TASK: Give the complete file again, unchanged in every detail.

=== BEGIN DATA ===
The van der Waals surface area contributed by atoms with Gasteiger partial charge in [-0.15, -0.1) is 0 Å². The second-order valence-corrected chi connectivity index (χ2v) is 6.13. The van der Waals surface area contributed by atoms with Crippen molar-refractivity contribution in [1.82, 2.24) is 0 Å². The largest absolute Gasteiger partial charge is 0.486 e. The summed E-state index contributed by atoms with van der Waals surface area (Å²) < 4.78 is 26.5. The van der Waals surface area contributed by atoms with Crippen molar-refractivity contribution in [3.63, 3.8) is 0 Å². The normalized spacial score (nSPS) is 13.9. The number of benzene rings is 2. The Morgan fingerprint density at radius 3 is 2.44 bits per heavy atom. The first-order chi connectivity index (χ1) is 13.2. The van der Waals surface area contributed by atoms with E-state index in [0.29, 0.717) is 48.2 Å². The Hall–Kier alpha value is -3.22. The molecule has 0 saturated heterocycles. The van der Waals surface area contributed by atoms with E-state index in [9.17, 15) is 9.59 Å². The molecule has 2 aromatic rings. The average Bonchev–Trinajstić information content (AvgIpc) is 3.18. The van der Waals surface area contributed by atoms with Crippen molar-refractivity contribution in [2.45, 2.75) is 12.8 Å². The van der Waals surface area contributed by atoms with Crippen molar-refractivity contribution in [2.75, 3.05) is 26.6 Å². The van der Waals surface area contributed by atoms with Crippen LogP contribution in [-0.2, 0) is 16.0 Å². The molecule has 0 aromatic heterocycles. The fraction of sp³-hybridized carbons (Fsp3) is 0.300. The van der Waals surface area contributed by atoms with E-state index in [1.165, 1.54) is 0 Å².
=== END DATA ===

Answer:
The van der Waals surface area contributed by atoms with Gasteiger partial charge in [-0.15, -0.1) is 0 Å². The second-order valence-corrected chi connectivity index (χ2v) is 6.13. The van der Waals surface area contributed by atoms with Crippen molar-refractivity contribution in [1.82, 2.24) is 0 Å². The largest absolute Gasteiger partial charge is 0.486 e. The summed E-state index contributed by atoms with van der Waals surface area (Å²) < 4.78 is 26.5. The van der Waals surface area contributed by atoms with Crippen molar-refractivity contribution in [3.63, 3.8) is 0 Å². The normalized spacial score (nSPS) is 13.9. The number of benzene rings is 2. The Morgan fingerprint density at radius 3 is 2.44 bits per heavy atom. The first-order chi connectivity index (χ1) is 13.2. The van der Waals surface area contributed by atoms with E-state index in [0.29, 0.717) is 48.2 Å². The Hall–Kier alpha value is -3.22. The molecule has 0 saturated heterocycles. The van der Waals surface area contributed by atoms with E-state index in [9.17, 15) is 9.59 Å². The molecule has 2 aromatic rings. The average Bonchev–Trinajstić information content (AvgIpc) is 3.18. The van der Waals surface area contributed by atoms with Crippen molar-refractivity contribution in [2.45, 2.75) is 12.8 Å². The van der Waals surface area contributed by atoms with Crippen molar-refractivity contribution in [2.75, 3.05) is 26.6 Å². The van der Waals surface area contributed by atoms with Crippen LogP contribution in [-0.2, 0) is 16.0 Å². The molecule has 0 aromatic heterocycles. The fraction of sp³-hybridized carbons (Fsp3) is 0.300. The van der Waals surface area contributed by atoms with E-state index in [1.165, 1.54) is 0 Å².